Bring Your Food Questions for Foodie Economist Tyler Cowen

Our latest full-length podcasts are “You Eat What You Are,” Parts 1 and 2. They were inspired in part by Tyler Cowen‘s latest book An Economist Gets Lunch: New Rules for Everyday Foodies. Here’s what I had to say about the book in a blurb: “Tyler Cowen’s latest book is a real treat, probably my favorite thing he’s ever written. It does a fantastic job exploring the economics, culture, esthetics, and realities of food, and delivers a mountain of compelling facts. Most of all it’s encouraging — not a screed, despite its occasionally serious arguments — and brings the fun back to eating. Delicious!”

Cowen, who has shown up on this blog before, is an economics professor at George Mason University who blogs at Marginal Revolution as well as at Tyler Cowen’s Ethnic Dining Guide. Here, from Part 1 of the podcast, is Cowen on the relationship between economics and food:

COWEN: If you read the early economists like Adam Smith, or Frederic Bastiat, they were obsessed with food and food markets. A lot of early economics, it is a theory of food and the food supply, because at that time food was a very large percentage of national economies. It was an important issue. People could die or starve if the harvest didn’t go well. So economics and food have been intimately related really from the beginning. And I’m trying to put food back in the centerpiece of economics.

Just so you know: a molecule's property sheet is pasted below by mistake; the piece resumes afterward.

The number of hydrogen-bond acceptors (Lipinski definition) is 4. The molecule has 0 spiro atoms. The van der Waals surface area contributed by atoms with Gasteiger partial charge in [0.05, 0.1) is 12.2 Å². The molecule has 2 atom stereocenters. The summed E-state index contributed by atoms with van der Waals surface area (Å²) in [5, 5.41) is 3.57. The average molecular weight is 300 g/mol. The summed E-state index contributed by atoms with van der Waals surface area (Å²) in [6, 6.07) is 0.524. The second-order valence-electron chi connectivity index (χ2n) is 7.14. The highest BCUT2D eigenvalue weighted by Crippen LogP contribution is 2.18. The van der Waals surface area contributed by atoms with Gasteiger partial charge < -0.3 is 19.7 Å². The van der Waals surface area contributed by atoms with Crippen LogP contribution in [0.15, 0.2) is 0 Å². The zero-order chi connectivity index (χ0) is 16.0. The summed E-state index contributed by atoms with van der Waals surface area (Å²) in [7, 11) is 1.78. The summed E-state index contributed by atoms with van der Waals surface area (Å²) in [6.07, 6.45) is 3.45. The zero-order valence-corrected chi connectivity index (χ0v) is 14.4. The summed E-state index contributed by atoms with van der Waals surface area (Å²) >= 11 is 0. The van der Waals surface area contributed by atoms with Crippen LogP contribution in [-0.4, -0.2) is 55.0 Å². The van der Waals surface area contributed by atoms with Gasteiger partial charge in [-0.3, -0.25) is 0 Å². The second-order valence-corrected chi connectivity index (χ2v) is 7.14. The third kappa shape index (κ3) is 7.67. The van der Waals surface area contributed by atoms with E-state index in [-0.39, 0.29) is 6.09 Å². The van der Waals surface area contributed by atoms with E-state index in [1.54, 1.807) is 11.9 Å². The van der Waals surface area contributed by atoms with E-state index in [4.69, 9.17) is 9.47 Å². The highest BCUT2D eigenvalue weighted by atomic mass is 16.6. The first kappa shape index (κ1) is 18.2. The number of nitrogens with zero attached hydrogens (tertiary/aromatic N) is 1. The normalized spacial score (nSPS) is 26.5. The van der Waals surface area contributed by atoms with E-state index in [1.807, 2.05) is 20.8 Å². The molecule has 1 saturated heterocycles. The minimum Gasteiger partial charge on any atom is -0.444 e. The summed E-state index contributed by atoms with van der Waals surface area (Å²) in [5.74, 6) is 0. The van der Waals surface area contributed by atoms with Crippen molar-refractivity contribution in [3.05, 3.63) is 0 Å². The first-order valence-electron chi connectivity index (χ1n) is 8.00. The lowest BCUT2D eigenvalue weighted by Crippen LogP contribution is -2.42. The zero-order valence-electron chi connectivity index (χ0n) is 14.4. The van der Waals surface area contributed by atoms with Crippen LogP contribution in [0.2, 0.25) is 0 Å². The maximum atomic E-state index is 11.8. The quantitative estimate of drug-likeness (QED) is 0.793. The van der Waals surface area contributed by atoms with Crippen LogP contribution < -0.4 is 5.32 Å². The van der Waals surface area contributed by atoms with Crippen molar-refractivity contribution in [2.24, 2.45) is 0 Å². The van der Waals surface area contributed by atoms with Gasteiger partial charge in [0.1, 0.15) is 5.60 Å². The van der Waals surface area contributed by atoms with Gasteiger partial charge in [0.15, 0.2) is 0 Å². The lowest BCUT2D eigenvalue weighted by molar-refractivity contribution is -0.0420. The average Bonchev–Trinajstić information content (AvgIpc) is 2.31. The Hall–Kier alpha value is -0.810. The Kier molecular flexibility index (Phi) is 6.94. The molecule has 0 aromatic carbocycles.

Cowen speaks at length about how American food “got so bad” in the early- and mid-20th century, and here he is on the current state of food:

COWEN: If you are a foodie today you have more options than ever before. But there’s also more bad food than ever before. There’s more obesity. There’s more junk food. The food world is getting a lot worse and a lot better at the same time. That’s one way to think about the crisis.